Agriculture and agribusiness are a $92.7 billion a year industry in North Carolina, and Agriculture Commissioner Steve Troxler is determined to see that value top $100 billion soon. At North Carolina State University's College of Agriculture and Life Sciences, three major initiatives -- the North Carolina Plant Sciences Initiative, the Food Processing and Manufacturing Initiative, and the Food Animal Initiative -- are designed to help the state meet and exceed that goal.Our guestsSteve Lommel is associate dean of NC State University’s College of Agriculture and Life Sciences and director of the North Carolina Agricultural Research Service. A plant virologist, Lommel came to North Carolina by way of California, where he earned university degrees in the areas of biology and plant pathology, and Kansas, where he served as the only plant virologist on the faculty at Kansas State University. As a William Neal Reynolds Professor of Plant Pathology at NC State, he studied how plant viruses moved through plants to cause disease and ultimately explored the use of plant viruses to deliver drugs for human cancer therapeutics.Chris Reberg-Horton is NC State’s Plant Sciences Initiative platform director for resilient agricultural systems, a professor of organic cropping systems, and assistant director of collaborative research for the Center for Environmental Farming Systems. He grew up in western North Carolina, then earned a bachelor’s degree in environmental science from the University of North Carolina at Chapel Hill before studying agronomy at the University of California at Davis. Returning to North Carolina, he worked with Cooperative Extension, then earned his Ph.D. M. Todd See is head of NC State University’s Department of Animal Science. As an extension specialist and researcher, his work in swine breeding, genetics and management led him to international recognition for educational programs. See holds three animal sciences degrees, a bachelor’s from Michigan State University and a master’s and doctorate from the University of Georgia. Bill Aimutis is executive director of the North Carolina Food Innovation Lab in Kannapolis. Considered one of the leading food scientists in the country, Aimutis has held several research and operations leadership and management positions for companies such as Cargill Inc., Land O’Lakes and Kerry Ingredients. He holds degrees in food science from Purdue University, Virginia Polytechnic Institute and State University. He is a fellow of the American Dairy Science Association.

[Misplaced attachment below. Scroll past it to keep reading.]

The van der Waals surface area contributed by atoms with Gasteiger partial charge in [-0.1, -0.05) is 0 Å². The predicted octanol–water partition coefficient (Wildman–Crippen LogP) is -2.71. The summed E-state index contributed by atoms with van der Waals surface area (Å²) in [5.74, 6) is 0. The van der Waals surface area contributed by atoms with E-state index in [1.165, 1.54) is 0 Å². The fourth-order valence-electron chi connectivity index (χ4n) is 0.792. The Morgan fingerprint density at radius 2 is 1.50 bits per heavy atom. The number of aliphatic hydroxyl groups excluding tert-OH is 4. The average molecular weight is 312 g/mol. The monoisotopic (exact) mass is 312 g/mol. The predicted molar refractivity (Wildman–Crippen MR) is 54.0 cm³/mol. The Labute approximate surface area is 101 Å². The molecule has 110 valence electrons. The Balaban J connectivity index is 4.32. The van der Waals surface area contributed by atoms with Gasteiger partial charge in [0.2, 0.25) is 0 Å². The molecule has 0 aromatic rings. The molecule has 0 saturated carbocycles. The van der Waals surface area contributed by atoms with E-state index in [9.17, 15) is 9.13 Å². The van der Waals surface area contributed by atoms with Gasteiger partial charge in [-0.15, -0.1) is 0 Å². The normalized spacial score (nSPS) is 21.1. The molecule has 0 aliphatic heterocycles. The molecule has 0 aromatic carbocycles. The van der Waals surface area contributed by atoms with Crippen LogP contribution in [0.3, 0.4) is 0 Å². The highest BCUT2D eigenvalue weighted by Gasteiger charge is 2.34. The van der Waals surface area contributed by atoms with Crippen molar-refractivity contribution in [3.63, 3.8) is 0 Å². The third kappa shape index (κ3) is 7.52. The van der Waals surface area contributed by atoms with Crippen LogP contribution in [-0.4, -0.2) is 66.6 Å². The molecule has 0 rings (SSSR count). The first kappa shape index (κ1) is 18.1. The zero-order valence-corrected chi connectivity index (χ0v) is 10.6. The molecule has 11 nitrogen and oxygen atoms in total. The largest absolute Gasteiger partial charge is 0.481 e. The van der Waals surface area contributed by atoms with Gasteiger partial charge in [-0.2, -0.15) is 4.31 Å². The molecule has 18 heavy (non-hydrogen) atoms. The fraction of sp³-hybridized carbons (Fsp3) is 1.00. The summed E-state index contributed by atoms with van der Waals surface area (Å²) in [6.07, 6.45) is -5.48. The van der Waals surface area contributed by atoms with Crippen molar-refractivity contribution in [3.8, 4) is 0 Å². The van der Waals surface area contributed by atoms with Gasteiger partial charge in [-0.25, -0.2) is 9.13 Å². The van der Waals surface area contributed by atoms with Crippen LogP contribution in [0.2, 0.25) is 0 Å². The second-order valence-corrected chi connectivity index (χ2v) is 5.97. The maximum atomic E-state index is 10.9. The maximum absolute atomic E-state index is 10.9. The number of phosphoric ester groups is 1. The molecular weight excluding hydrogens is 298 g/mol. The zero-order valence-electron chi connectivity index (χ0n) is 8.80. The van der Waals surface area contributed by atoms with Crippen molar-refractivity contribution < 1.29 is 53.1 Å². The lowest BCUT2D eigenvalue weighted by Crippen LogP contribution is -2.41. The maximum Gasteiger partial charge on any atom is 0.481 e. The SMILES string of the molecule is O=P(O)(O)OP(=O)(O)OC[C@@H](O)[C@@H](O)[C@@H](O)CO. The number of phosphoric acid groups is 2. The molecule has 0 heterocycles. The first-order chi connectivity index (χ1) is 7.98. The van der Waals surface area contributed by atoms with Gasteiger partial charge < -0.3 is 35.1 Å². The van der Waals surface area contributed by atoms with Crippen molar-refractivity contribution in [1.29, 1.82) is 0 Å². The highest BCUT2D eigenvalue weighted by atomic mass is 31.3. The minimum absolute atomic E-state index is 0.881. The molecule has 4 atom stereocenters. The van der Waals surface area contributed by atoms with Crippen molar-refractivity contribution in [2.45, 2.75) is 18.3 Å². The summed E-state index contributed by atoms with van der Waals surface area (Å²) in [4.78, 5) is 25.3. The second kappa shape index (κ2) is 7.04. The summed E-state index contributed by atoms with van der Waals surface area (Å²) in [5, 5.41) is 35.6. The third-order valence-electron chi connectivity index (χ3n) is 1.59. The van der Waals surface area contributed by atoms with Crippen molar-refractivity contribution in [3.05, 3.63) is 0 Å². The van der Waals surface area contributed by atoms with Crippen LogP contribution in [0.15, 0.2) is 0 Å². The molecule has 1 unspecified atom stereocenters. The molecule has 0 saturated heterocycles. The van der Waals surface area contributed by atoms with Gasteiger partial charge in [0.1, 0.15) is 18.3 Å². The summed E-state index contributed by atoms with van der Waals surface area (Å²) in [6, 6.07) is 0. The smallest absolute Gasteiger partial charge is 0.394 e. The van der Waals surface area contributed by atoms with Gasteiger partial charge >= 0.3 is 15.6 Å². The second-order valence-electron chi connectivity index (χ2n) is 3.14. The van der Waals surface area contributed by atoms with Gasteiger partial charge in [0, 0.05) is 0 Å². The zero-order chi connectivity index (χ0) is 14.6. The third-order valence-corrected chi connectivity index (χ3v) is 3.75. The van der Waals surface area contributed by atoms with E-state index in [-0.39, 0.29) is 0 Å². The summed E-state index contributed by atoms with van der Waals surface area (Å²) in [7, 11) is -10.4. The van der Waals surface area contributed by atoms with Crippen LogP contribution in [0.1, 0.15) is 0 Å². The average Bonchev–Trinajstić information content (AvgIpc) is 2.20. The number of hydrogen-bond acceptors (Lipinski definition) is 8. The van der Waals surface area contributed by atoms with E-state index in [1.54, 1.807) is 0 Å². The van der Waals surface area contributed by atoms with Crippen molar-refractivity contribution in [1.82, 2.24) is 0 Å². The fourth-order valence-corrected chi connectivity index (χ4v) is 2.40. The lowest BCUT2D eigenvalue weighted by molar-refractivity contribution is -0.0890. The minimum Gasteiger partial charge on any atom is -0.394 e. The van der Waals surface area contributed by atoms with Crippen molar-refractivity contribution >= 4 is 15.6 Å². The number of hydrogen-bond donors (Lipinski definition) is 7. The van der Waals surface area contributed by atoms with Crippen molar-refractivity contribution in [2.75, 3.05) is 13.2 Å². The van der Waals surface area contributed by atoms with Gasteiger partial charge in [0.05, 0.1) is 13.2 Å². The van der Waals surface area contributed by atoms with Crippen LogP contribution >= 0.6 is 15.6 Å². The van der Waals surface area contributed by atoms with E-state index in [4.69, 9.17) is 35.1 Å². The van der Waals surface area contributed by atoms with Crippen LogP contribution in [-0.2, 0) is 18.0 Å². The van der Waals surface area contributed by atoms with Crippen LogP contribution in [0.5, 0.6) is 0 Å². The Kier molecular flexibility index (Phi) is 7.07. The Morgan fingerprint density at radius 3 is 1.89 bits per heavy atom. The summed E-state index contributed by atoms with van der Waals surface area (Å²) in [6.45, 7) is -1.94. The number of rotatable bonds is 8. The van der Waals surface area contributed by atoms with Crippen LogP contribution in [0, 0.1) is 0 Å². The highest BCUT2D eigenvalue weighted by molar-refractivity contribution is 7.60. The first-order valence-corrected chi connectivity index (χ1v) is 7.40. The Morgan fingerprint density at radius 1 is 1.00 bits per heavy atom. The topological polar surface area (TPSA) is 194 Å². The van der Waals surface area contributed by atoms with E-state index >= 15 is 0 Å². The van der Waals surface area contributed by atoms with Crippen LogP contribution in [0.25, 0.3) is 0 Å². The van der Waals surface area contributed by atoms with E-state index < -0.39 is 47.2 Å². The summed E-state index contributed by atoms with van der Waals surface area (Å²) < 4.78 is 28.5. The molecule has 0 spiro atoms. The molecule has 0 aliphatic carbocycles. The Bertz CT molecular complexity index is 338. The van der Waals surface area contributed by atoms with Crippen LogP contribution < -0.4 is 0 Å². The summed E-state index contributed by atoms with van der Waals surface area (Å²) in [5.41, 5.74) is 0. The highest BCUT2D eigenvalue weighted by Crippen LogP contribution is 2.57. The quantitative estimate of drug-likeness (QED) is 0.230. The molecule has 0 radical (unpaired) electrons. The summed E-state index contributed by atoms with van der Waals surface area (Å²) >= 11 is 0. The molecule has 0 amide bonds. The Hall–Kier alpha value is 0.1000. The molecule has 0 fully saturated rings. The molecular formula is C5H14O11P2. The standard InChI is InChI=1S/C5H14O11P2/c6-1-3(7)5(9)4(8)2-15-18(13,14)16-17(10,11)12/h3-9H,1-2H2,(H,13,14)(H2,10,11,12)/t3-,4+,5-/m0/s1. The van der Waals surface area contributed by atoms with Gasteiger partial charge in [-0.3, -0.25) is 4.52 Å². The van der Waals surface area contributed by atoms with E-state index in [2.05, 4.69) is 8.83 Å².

Waste management is part of doing business for North Carolina’s 46,000 crop and livestock farms. And at North Carolina State University, researchers and extension specialists are working to cut waste management costs, create income from value-added products, and protect the environment. Two ways that the university is working to deliver waste management solutions: by helping farmers use plant-based agricultural leftovers to feed beef cattle and by finding ways efficient to turn hog manure into fertilizer and renewable energy. Our GuestsFor 30 years, Matt Poore has served as a professor and beef Extension specialist at NC State University, where he focuses on nutrition for beef cattle, sheep and meat goats. He grew up spending his summers in North Carolina and his winters in the western part of the country. He often wondered why cows in North Carolina seemed to be merely part of the landscape, while in the West they were big business. The contrast captured his interest, and so he decided to study animal science and nutrition. At Arizona State University, he earned bachelor’s, master’s and doctoral degrees in the field.Deidre Harmon has worked at NC State for three years as an assistant professor and extension livestock specialist stationed at the Mountain Research Station in Waynesville. She grew up on a cow-calf farm, where she enjoyed feeding the cows and seeing how nutrition influenced the kinds of calves the cows produced. She holds bachelor’s degree from Virginia Commonwealth University, a master’s from Virginia Tech and a doctorate from the University of Georgia.Jay Cheng is a professor of biological and agricultural engineering at NC State University, with a primary focus on research and teaching related to environmental engineering and bioenergy processes. He has engaged in research collaborations around the globe and holds three engineering degrees: a bachelor’s degree from Jiangxi Institute of Technology in China, a master’s from Saints Cyril and Methodius University in North Macedonia and a Ph.D. from the University of Cincinnati.